Paul Hill has been unrepentant for the 1994 killing of Doctor John Britton and his security escort James Barrett, saying "I expect a great reward in heaven." And a mentally disabled rape victim whose pregnancy led to a debate on whether fetuses may have guardians gives birth. [Includes transcript]
Click here to read to full transcript Anti-abortionist Paul Hill is scheduled to be executed today.
Hill was convicted of first-degree murder for the shotgun slayings of Dr. John Britton and his bodyguard, James Barrett outside the Ladies Center in Pensacola, Florida in 1994.
Hill made no attempt to flee the murder scene, did not deny the killings and dropped his appeals, saying he welcomed his date with the death chamber. He has said he would probably kill again in similar circumstances.
Barring a last-minute stay, Hill will be executed by chemical injection at 6:00pm today, becoming the first killer of a doctor who provided abortions to be executed in the United States.
On the eve of his execution yesterday Hill said that his death would make him a martyr and he expected others to follow in his footsteps. He said "More people should act as I acted. You don’t need permission to defend your neighbor."
Women’s rights advocates fear a wave of reprisal violence by fringe elements of the anti-abortion movement in response to the execution.
In other news, a mentally disabled rape victim whose pregnancy led to a debate on whether fetuses may have guardians has given birth in Orlando, Florida.
The baby, known as Baby Girl S was born by cesarean section on Saturday and placed in temporary custody of the state department of children and families.
The case drew national attention after governor Jeb Bush unsuccessfully asked the courts to appoint a guardian for the fetus, a move that led to a debate over fetal rights.
- Wyndi Anderson, national organizer with National Advocates for Pregnant Women.
AMY GOODMAN: We’re joined on the phone right now by Wyndi Anderson, who is an organizer with the National Advocates for Pregnant Women. Welcome to Democracy Now!
WYNDI ANDERSON: Hi.
AMY GOODMAN: Good to have you with us. Can you talk first about this case, the case of Jeb Bush trying to appoint a guardian for the fetus while the developmentally disabled rape victim was pregnant.
WYNDI ANDERSON: Well, this case is a natural progression in the effort to build fetal rights in Florida and in the country. Florida is one of the states that back in the '90s charged Jennifer Johnson with distribution of drugs to a minor for using drugs while she was pregnant. So there's a history in Florida of trying to protect the fetus and establish fetal rights. And this is just what follows out of that effort. I was thinking about this this morning, how we focused on the fetus, and that the rape of the woman has just sort of been a background issue. And once again, this violence against a woman sort of takes a back seat to this idea of fetal rights and trying to protect the fetus from, I guess, seemingly violence, when we have a grown, born woman who has experienced violence, that we haven’t really been taking care of. So I just, I find that ironic. I find it , it’s sort of a trick, I think, in a way to sort of focus on this unborn, our relationship with the unborn, and the hope and all the dreams that we have. Whereas we have a born woman here who really did need—obviously needed—our protection and needed our help and didn’t get it.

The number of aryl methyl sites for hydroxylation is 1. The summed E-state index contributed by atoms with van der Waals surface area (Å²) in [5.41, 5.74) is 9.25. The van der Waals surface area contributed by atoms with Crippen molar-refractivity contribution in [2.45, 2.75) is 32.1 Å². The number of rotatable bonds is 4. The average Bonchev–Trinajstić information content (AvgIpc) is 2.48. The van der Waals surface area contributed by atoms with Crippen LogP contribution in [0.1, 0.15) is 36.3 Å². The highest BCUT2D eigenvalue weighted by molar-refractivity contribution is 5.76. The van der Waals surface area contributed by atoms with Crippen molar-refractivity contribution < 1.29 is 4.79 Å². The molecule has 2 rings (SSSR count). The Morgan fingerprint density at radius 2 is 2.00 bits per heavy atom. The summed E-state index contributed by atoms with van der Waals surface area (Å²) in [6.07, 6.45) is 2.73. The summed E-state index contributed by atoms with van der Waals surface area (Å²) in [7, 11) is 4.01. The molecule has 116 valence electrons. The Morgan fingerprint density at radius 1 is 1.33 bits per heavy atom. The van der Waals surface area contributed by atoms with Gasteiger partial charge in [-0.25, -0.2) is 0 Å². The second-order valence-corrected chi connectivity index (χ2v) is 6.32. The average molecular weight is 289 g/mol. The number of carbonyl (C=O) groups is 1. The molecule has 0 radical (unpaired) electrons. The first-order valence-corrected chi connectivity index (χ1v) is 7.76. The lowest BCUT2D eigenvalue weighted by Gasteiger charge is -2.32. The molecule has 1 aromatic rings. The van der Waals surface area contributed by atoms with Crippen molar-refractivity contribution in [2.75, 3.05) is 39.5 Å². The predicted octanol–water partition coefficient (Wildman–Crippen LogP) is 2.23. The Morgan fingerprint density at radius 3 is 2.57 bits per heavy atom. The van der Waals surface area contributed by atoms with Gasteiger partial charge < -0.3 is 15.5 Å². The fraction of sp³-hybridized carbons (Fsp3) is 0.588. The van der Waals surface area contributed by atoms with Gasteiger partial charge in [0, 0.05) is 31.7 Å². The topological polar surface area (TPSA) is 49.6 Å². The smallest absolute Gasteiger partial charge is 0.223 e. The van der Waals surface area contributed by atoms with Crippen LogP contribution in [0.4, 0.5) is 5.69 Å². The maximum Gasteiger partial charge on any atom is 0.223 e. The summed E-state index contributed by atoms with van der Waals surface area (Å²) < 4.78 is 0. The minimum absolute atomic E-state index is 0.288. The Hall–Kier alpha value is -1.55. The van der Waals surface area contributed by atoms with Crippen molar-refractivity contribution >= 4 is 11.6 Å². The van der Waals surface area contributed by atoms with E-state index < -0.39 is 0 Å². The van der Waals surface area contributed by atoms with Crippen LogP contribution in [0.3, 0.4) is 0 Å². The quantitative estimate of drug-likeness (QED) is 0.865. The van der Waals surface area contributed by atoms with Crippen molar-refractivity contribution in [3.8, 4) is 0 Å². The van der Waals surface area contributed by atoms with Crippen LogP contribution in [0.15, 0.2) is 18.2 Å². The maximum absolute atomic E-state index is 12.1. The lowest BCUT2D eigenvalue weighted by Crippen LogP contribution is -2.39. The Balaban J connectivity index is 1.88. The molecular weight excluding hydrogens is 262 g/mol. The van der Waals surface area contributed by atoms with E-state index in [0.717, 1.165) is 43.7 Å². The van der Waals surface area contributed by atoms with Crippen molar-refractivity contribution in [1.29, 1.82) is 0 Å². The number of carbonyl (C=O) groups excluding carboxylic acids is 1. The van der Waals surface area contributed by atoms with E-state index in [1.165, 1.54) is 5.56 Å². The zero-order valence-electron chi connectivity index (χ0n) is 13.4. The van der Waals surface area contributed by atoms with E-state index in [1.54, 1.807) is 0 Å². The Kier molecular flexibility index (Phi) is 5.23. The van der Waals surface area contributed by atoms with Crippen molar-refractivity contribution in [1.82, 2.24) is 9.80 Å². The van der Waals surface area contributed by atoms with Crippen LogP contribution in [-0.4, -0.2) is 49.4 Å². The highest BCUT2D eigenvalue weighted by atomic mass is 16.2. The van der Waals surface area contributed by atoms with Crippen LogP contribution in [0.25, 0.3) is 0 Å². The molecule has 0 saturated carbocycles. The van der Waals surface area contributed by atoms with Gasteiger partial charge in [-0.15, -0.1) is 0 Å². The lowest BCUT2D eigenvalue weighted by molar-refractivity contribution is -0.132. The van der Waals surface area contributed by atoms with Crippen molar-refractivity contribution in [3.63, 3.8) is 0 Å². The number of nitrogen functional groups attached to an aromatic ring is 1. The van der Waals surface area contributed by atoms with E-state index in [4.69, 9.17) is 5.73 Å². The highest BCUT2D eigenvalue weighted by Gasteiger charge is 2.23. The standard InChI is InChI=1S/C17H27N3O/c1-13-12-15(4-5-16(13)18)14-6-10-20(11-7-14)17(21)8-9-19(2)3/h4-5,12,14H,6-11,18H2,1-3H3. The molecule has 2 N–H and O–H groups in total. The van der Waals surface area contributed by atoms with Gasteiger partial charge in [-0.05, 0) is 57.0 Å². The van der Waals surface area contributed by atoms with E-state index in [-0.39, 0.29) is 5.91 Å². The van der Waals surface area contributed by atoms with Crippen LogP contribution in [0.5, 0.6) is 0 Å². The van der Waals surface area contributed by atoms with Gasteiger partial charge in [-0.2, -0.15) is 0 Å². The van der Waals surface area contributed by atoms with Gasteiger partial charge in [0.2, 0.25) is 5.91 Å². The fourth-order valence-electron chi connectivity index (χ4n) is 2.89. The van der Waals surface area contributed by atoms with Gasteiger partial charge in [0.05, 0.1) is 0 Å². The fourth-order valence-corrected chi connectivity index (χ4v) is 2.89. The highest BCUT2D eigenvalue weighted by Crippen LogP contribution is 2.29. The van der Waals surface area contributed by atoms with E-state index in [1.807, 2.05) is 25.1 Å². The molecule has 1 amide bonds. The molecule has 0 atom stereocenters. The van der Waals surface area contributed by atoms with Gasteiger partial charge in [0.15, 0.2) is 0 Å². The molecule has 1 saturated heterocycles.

AMY GOODMAN: What about the case of Paul Hill and the news conference he held from prison. It’s interesting, first of all, that he was even allowed to do that. I remember years ago when Quayle was running for Vice President and a man who was imprisoned who had alleged he had sold marijuana to Dan Quayle for a period of time wanted to speak to the press. We had tried to interview him as others had. He not only couldn’t talk to reporter on the phone, but he was locked down, let alone able to hold a news conference. And yet Paul Hill yesterday held his news conference in Florida and called for others to follow suit in the killing of abortion providers.
WYNDI ANDERSON: I think the fact that he was allowed to have the news conference was extremely inappropriate. Whoever allowed that news conference and whoever is in charge of that have kind of stuff, I think it’s a dangerous thing that they did.
I also think it follows suit with the sort of fear mongering to keep people in place, especially women and doctors; women’s rights activists who work on the abortion issue and doctors who provide abortions.
Whether you agree with it or not, the reality of the situation with Paul Hill is that abortion is still a legal constitutional right in this country. What he did, murdering born adults, is against the law. He murdered somebody and was sentenced to death by a jury of his peers. I do not agree with the death penalty but those are the facts.
What concerns me more than this is the erosion of a woman’s right to a medical procedure called an abortion. It is still a legal right here in the United States. The way that these people work is that their opportunists that use highly emotional and tragic situations to push their own cause and manipulate people into somehow supporting fetal rights. He’s going to do it through some extreme religious call, making himself a martyr to a group of people who may or may not follow in his footsteps. But the idea that they could possibly follow in his footsteps, that’s frightening. It is frightening.
But we, as people who are fighting and working to maintain a woman’s right to choose an abortion, can’t be scared away from that. We absolutely do have to be cautious. I think the thing that concerns me is the way that fear really does work to silence people.
AMY GOODMAN: I want to thank you very much for being with us, our guest, Wyndi Anderson, organizer with National Advocates for Pregnant Women.
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